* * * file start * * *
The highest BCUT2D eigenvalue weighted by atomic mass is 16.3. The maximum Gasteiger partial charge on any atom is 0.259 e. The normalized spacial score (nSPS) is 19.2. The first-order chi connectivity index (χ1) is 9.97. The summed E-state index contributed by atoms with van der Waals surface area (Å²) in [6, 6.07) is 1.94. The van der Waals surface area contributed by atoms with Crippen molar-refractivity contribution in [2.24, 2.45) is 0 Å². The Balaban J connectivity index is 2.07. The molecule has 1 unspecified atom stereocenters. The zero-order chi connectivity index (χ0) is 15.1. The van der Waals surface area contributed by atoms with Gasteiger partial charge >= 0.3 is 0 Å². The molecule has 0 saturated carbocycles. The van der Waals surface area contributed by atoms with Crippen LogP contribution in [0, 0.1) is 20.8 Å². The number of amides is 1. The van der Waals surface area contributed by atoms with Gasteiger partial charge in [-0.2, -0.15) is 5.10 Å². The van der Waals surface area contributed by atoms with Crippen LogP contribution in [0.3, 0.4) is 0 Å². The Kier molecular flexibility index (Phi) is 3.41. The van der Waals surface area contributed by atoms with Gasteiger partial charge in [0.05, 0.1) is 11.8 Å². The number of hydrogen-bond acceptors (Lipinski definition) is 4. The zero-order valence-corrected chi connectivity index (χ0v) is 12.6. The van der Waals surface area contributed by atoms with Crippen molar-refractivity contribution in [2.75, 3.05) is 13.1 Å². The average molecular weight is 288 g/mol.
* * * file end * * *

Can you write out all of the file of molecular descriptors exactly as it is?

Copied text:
The highest BCUT2D eigenvalue weighted by atomic mass is 16.3. The maximum Gasteiger partial charge on any atom is 0.259 e. The normalized spacial score (nSPS) is 19.2. The first-order chi connectivity index (χ1) is 9.97. The summed E-state index contributed by atoms with van der Waals surface area (Å²) in [6, 6.07) is 1.94. The van der Waals surface area contributed by atoms with Crippen molar-refractivity contribution in [2.24, 2.45) is 0 Å². The Balaban J connectivity index is 2.07. The molecule has 1 unspecified atom stereocenters. The zero-order chi connectivity index (χ0) is 15.1. The van der Waals surface area contributed by atoms with Gasteiger partial charge >= 0.3 is 0 Å². The molecule has 0 saturated carbocycles. The van der Waals surface area contributed by atoms with Crippen LogP contribution in [0, 0.1) is 20.8 Å². The number of amides is 1. The van der Waals surface area contributed by atoms with Gasteiger partial charge in [-0.2, -0.15) is 5.10 Å². The van der Waals surface area contributed by atoms with Crippen LogP contribution in [0.3, 0.4) is 0 Å². The Kier molecular flexibility index (Phi) is 3.41. The van der Waals surface area contributed by atoms with Gasteiger partial charge in [0.05, 0.1) is 11.8 Å². The number of hydrogen-bond acceptors (Lipinski definition) is 4. The zero-order valence-corrected chi connectivity index (χ0v) is 12.6. The van der Waals surface area contributed by atoms with Crippen molar-refractivity contribution in [2.75, 3.05) is 13.1 Å². The average molecular weight is 288 g/mol.